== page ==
Solomon: I think there's something about the hyper-local level where you can both propel real wins and grow real power. And with Katey's support and Dr. Shanequa Smith's support, I recently won the primary for city council at large here in Charleston and so did a whole bunch of other candidates, and we're going to run even more in the general. And I don't think we're under any illusion that that group of candidates, even if we all win in November, can usher in a progressive revolution for the nation's overdose capital. And yet I think that process is both building real power and helping to douse some of the fires that our city has started and maintains.

Once a year, all the advocates rush to the fire that is the state capital, and they leave this open playing field in our city halls and our town halls around the state. It's open season for hurting people or helping people. And I think if we mobilize people that are close to the pain to focus on some of those town and city halls, I think we can do a mixture of building the kind of power that can then move to the state and federal and global level and actually develop real policies and programs that lift our people up, build momentum and keep the show going.


What final thoughts would you like to share with our readers?

McCormic: West Virginia is my home and nobody's coming to save me. Nobody's coming to save any of us. And if I'm going to be here, I'm going to fight to be here. And I feel like that if there was any word that defines the people of West Virginia, it's defiant. They are defiant. I appreciate that in our history that they're willing to stand up to the coal barons and the federal government. That means so much to me. It means so much to me to know that the people that have walked this land before me were willing to lay down their lives for what they believed in, and what they believed in was making sure that their people could live and not just barely survive.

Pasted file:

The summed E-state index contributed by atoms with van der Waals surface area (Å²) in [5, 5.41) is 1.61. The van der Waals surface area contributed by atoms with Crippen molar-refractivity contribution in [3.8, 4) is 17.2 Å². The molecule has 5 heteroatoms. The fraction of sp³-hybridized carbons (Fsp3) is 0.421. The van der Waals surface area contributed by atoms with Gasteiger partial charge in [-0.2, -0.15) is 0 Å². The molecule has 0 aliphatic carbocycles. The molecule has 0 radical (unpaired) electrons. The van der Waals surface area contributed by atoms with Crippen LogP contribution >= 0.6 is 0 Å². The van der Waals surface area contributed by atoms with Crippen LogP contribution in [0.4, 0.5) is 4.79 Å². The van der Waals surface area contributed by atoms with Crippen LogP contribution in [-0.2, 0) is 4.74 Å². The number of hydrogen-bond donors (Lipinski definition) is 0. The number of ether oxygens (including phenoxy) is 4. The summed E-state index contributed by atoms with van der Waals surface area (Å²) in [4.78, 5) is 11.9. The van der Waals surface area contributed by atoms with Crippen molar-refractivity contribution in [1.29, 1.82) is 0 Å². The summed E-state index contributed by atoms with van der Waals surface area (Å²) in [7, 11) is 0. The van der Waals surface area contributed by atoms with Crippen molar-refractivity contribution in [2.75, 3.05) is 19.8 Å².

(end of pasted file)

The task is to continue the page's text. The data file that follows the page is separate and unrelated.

Solomon: I believe that if more of the up and coming generation, the millennials and Gen Z change makers, wanted to come to the places that were closest to the pain, they could actually make some of the biggest differences. The places that are closest to the pain that have the toughest odds have the best kindle for setting off the rest of the country. It's not a coincidence that Nicole and so many of her colleagues set out the teacher strike that didn't just electrify West Virginia but launched a red shirted shock wave through the rest of the country. It's not a coincidence that the mine wars that started here electrified a labor movement coast to coast. It's not a coincidence that Charleston, West Virginia, sets the floor for how we respond to the overdose crisis. Unfortunately, we work in the basement of that floor right now, but we can raise it.

We can do that for racial justice. We can do that for water. We can do that for the overdose crisis. We can do that for labor. We can do it for everything through building these political machines in the soil that has the most rocks. And so I'm committed to building here for the generations ahead. And if there are folks reading The Forge who want to get those one way Greyhound tickets like I did 10 years ago, for what it's worth, I think all of us here would warmly welcome them.